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The Bradsher Beat
Wednesday, September 26, 2012

By Bethany Bradsher

Bethany Bradsher

Cross country's gauge: The minute shave

By Bethany Bradsher
All rights reserved.

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Running is a solitary pursuit, and Pirate cross country coach Dan Lee sets individualized goals for his runners. He insists that they push themselves and chase their own personal bests, but he would never insist that a barrier broken by one runner is the appropriate goal for another.

Still, in the early part of this season, Lee has seen a common achievement among a number of his ECU athletes — bettering their top cross country time by more than a minute in less than a year. Many of those fast times came last weekend at Lake Kristi as they hosted the Pirate Invitational, an event that both teams won for the fourth consecutive year.

In 5K races where top times are 17 or 18 minutes, shaving off that many seconds is a significant feat. Yet on the women’s team, Bjork Olsen improved by exactly a minute, Stacy Gonzalez saw a jump of 1:07, and Brooke Kott ran 54 seconds faster from one season to the next.

On the men’s side, senior Antonio Palmer dropped 44 seconds off his 5K at this time last year with a 15:40.49 and became the 12th fastest ECU man in history at that distance. Close behind him, also breaking 16 seconds, were young runners like sophomore Chase Miller and redshirt junior Cory Hampshire.

“When it comes to these beginning meets, I’m concerned more with how they compare to themselves than how they compare to other teams,” Lee said. “They have worked really hard over past two weeks. Lately I’ve been telling them, ‘Here is the time when I want you to test yourself, extend your boundaries.”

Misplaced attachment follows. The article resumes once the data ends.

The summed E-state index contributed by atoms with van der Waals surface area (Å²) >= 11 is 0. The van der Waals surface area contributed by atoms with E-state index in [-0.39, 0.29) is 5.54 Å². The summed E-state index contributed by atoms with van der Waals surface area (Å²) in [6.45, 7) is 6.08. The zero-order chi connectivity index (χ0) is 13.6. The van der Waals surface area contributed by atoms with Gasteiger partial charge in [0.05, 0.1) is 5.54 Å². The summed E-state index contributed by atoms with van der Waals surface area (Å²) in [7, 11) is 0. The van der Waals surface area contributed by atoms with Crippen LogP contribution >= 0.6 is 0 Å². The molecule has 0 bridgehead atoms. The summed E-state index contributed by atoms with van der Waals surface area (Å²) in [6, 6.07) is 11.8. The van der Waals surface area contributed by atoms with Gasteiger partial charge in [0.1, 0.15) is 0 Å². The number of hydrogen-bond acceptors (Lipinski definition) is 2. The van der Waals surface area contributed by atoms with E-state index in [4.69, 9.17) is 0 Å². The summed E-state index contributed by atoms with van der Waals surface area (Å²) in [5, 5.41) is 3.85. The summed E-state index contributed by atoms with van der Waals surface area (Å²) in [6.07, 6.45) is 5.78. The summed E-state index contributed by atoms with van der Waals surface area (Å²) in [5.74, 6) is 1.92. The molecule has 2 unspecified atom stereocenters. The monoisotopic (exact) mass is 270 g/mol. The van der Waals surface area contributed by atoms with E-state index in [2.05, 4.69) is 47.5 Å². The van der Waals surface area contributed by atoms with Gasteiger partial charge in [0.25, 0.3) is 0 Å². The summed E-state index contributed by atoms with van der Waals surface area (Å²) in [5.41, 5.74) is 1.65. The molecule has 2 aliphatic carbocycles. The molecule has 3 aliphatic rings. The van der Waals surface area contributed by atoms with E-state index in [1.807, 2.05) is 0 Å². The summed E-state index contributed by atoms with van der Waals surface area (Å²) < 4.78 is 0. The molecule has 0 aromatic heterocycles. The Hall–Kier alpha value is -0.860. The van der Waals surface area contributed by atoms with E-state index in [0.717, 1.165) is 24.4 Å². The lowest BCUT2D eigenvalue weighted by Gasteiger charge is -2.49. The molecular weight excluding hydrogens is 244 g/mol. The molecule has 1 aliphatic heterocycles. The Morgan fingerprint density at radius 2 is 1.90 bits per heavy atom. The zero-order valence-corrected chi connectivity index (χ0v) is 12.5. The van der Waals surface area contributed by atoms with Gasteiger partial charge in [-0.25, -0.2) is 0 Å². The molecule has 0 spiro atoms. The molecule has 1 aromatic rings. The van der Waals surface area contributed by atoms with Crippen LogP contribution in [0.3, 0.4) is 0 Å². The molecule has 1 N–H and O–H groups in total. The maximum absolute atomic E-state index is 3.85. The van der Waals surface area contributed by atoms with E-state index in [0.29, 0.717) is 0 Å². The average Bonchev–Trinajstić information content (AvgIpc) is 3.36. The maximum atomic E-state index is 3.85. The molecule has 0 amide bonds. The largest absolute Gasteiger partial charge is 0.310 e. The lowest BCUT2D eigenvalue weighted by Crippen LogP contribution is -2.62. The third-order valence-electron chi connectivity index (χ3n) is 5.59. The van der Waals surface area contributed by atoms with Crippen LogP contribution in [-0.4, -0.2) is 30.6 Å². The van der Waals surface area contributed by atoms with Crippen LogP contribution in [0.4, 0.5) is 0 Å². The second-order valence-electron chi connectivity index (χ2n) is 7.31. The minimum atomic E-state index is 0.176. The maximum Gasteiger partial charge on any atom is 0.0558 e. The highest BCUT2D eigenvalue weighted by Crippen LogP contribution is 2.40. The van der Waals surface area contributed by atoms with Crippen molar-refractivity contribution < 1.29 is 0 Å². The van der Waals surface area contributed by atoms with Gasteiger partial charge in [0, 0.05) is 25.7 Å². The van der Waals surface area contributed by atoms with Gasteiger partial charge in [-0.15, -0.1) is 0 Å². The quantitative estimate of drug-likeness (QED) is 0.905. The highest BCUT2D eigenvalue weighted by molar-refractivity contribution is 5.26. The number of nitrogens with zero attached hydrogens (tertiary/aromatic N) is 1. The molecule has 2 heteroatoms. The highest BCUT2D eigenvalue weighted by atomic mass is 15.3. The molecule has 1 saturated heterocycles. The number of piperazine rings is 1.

Gonzalez, a Raleigh native who has battled injuries throughout her career and finished second to Olsen at the Pirate Invitational, is enjoying an outstanding fall after making holistic changes in everything from her diet to her sleep schedule and her daily exercise regimen at home. She is healthier and stronger across the board, she said, and she is highly motivated by teammates who are determined to work hard and set the bar high.

“I think this team as a whole is better than it’s ever been,” said Gonzalez, who is classified as a redshirt junior. “We have so many great runners, and we have the potential to be better. The competition really motivates us all to keep working.”

Gonzalez also attributes the dramatic improvements to Lee, who pushes his runners hard but in a way that underscores how much he cares about them as people and athletes.

Lee emphasizes the mind-body connection in running and encourages his team to be lifelong learners who can always find the key to faster times if they search diligently enough.

“He’s like a dad to me,” Gonzalez said. “I find myself trying to impress him, trying to get better for the team and to make him proud.”

As for Lee, as he looks ahead to the Charlotte Cross Country Invitational this weekend and the Conference USA Championships in late October, he feels sure that the upward progress can continue. He is thrilled when he sees athletes like Palmer, who has never really hit his stride in cross country before, finally perform according to his potential as a senior.

“The sky’s the limit with this guy,” he said of Palmer, who finished sixth in the 800 meters at the C-USA Indoor Championships last year. “Now he’s starting to become the runner he should be.”

Lee is also confident that every time a runner drops a minute off of his or her PR, all of the other purple-clad runners on the course are acutely aware that the same is possible for them.

“It’s high tide,” Lee said, “and all the ships are rising.”

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09/26/2012 01:28 AM

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